Puzzles and poetry and Upstream Color

Every now and then a movie will present itself as a puzzle only to be revealed as a poem. A puzzle is a series of abstract elements with no apparent meaning or connection. In working out the connection, you derive the meaning.

A poem, I think, is best summed up by this quote from the film Bright Star: “The point of diving into a lake is not immediately to swim to the shore but to be in the lake, to luxuriate in the sensation of water. You do not work the lake out, it is an experience beyond thought.”

It’s tempting to see Shane Carruth’s Upstream Color as a puzzle. It provides tantalizing details about its world without fully explaining them. Its characters are frequently as at a loss over what’s happening as we are. This is a film told in passages, some sinister, some confounding, some heartbreaking, some sensuous.

I have written before about how I disagree with the suggestion that Terrence Malick’s The Tree of Life is a “tone poem”. It’s a film with a story to tell, it can just be hard to see if we don’t expand our scope to include the entire history of the universe. Upstream Color is more clearly structured as poetry, with three clear stanzas, and a strong sense of tone and rhythm.

The opening act of Upstream Color is an unnerving deepdive into the bulk of its exposition. We see a man extracting grubs from the roots of orchids. He kidnaps a woman named Kris, forces her to ingest a grub. Almost immediately, it becomes clear that the grub has a hypnotic effect. She obeys his commands. He tells her that a few sips of water will sustain her, and she seems convinced. He has her write out Henry David Thoureau’s “Walden” page by page, turning each piece of paper into a chain. He uses her hypnosis to extract all of her money from her account. It’s an astoundingly detailed and specific form of extortion. One could see this character (called the Thief) as the protagonist of his own crime film. As it is, he is putting the pieces of the film into play.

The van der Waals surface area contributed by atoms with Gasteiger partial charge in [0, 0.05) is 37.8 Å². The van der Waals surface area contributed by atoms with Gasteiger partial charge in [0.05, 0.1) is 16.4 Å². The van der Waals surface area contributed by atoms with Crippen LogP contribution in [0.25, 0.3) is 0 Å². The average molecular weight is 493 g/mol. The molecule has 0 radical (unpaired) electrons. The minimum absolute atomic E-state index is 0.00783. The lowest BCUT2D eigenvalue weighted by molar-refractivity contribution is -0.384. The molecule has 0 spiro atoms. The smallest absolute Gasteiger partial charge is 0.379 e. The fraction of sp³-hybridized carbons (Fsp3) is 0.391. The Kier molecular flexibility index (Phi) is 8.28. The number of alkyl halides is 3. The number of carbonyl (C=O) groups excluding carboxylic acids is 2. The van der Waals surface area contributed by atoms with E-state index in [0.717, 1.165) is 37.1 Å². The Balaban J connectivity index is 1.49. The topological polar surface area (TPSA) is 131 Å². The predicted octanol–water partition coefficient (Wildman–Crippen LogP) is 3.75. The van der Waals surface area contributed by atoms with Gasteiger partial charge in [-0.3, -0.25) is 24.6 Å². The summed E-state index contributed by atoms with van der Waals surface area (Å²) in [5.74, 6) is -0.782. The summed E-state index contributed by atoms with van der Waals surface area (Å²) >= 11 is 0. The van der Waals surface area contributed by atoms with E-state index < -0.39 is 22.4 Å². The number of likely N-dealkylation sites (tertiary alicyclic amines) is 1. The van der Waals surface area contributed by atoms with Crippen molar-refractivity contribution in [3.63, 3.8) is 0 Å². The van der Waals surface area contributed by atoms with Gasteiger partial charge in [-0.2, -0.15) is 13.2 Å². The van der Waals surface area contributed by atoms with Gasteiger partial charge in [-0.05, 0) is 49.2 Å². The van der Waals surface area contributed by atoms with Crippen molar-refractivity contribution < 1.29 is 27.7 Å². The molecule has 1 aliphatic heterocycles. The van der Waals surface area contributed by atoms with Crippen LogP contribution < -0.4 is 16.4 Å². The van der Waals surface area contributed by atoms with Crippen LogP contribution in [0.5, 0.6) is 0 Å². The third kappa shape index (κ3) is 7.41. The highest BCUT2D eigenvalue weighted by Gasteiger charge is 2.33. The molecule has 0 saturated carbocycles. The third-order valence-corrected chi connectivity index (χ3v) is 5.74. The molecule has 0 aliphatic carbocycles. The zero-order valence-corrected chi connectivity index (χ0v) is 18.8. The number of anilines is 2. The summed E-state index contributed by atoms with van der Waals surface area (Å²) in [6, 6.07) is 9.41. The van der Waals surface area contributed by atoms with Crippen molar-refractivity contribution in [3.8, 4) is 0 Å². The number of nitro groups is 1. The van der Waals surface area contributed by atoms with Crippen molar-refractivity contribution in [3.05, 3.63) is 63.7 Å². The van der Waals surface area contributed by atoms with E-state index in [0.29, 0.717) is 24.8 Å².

Kris snaps out of her hypnosis enough to eat, and to realize that she is infected with a parasite. She attempts and fails to cut it out, as it has grown huge in size, pulsing underneath her skin. She then is drawn to the woods, where a man has uses sound waves to attract the parasites within her. He extracts the worm from Kris’s body, transfers it into a pig, and then deposits her in a car on the side of the road. She has no memory of the events that have transpired. She attempts to return to work only to find she’s been fired. She has lost all her savings, but there was no apparent theft; security footage shows her withdrawing her money herself. Kris has no choice but to try to move on, but from what she does not know.

This bizarre first act reads like an avant-garde film, but plays out in actuality with the precision of a thriller. The difference here is that this setup is not for a heist, but a love story.

Kris meets a man named Jeff. They connect emotionally without seeming to know why. Both have strange habits. Jeff makes paper chains as one might mindlessly bite their nails. Kris likes to swim at the gym’s pool, gathering pieces of debris from the bottom of the pool, reciting Walden. Kris and Jeff are souls troubled for the same reason, they don’t know it, and yet that uncertainty, that loss of what they do not know draws them closer.